The arrival of the omicron variant has led some politicians and public health grandees to call for a return to business closures and ‘circuit-breaker’ lockdowns.
The variant has been found worldwide, including in the US and the UK. The variant has already surpassed delta – dominant before omicron – in the UK.
Early reports from South Africa confirm that the variant is more transmissible but produces a milder disease, with a lower chance of hospitalization and death upon infection.
My message is this: we can’t stop the spread of COVID, but we can end the pandemic.
In October 2020, I wrote the Great Barrington Declaration (GBD) along with Prof. Sunetra Gupta of Oxford University and Prof. Martin Kulldorff of Harvard University.
The centerpiece of the declaration is a call for increased focused protection of the vulnerable older population, who are more than a thousand times more likely to die from COVID infection than the young.
(From right to left) Drs. Jay Bhattacharya of Stanford University, Sunetra Gupta of Oxford University and Martin Kulldorff of Harvard University are co-authors of The Great Barrington Declaration, published in October 2020, which expressed, ‘grave concerns about the damaging physical and mental health impacts of the prevailing COVID-19 policies.’
We can protect the vulnerable without harming the rest of the population.
As I stated above, we do not have any technology that can stop viral spread.
While excellent vaccines protect the vaccinated versus hospitalization or death if infected, they provide only temporary and marginal protection versus infection and disease transmission after the second dose.
The same is likely true for booster shots, which use the same technology as the initial doses.
What about lockdowns?
It is now abundantly clear that they have failed to contain the virus while wreaking enormous collateral damage worldwide.
The simplistic allure of lockdowns is that we can break the chain of viral transmission by staying apart.
Only the laptop class — those who can just as easily work from home as in the office — can abide by a lockdown in actual practice, and even they have trouble.
Essential workers who keep society going cannot afford the luxury, so the disease will keep spreading.
Will the same policies that failed against a more virulent strain succeed in containing a more transmissible strain?
The answer is self-evidently no.
The Great Barrington Declaration (GBD) calls for a return to normal life for low-risk children and non-elderly adults. (Above) The GBD website shows nearly 900,000 signatures in support of the document. It can be read at https://gbdeclaration.org/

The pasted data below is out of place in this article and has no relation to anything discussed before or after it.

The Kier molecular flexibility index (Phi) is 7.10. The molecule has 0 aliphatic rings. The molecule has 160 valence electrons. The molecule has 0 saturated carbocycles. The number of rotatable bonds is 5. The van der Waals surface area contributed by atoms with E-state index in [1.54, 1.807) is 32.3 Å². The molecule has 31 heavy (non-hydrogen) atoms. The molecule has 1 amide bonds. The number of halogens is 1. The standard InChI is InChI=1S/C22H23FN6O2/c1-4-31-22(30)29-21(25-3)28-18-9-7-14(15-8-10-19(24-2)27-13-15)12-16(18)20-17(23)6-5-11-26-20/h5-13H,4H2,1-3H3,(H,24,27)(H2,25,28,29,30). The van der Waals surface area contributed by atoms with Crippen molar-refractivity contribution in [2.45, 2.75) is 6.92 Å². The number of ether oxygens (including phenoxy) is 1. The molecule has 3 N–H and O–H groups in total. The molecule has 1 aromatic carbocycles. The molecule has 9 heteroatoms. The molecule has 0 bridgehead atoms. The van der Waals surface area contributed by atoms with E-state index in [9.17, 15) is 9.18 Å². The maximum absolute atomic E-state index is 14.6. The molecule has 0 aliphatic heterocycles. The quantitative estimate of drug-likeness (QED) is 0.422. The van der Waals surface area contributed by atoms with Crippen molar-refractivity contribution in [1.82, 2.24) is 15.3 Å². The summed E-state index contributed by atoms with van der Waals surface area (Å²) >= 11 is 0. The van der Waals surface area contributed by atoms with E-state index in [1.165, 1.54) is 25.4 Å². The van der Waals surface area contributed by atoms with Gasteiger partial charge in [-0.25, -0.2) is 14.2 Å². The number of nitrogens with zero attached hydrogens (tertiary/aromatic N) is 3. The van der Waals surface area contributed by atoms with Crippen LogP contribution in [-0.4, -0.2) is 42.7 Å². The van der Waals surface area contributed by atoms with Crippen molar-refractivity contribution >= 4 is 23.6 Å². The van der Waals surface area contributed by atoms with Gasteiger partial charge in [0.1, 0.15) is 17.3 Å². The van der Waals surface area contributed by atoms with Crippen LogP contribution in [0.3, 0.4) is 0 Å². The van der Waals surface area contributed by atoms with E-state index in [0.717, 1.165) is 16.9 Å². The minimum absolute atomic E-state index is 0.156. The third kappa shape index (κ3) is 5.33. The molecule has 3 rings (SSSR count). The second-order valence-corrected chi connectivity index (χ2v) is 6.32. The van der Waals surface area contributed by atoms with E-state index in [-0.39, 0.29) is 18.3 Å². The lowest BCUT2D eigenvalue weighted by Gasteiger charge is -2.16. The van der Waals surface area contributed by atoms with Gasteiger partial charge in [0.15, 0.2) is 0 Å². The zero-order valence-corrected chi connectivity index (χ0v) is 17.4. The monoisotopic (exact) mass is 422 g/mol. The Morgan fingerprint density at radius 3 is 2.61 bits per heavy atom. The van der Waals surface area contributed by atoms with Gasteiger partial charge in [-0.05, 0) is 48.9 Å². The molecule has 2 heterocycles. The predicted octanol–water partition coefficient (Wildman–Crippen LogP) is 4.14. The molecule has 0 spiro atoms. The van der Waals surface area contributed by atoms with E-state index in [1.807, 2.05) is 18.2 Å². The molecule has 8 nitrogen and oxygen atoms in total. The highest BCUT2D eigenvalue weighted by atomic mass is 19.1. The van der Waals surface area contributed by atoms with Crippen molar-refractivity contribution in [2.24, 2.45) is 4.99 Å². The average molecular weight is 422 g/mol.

The harms of lockdown on children and the non-elderly are catastrophic, including worse physical and mental health and irretrievably lost life opportunities.
Lockdowns imposed in rich countries mean starvation, poverty, and death for the residents of poor countries.
There is, however, a good alternative to lockdown.
The Great Barrington Declaration (GBD) calls for a return to normal life for low-risk children and non-elderly adults.
The principles at the heart of the GBD are as important today as they were a year ago.
In fact, they are more important now because we now have technological tools that make focused protection of the vulnerable much more straightforward than it was a year ago.
First and most importantly, the vaccine.
Because unvaccinated older people face such a high risk for a poor outcome on infection, and because the vaccine is so effective at blunting severe disease and death, vaccinating older people is the top priority if life-saving is to be the top priority.
However, the vast majority of unvaccinated older people live in poor countries.
At current rates, the worldwide vaccination campaign will not be complete until the end of 2022, too late to save countless vulnerable people.
We do not have any technology that can stop viral spread. While excellent vaccines protect the vaccinated versus hospitalization or death if infected, they provide only temporary and marginal protection versus infection and disease transmission after the second dose. (Above) Chart showing the percentage increase of COVID cases in the United States over the past two weeks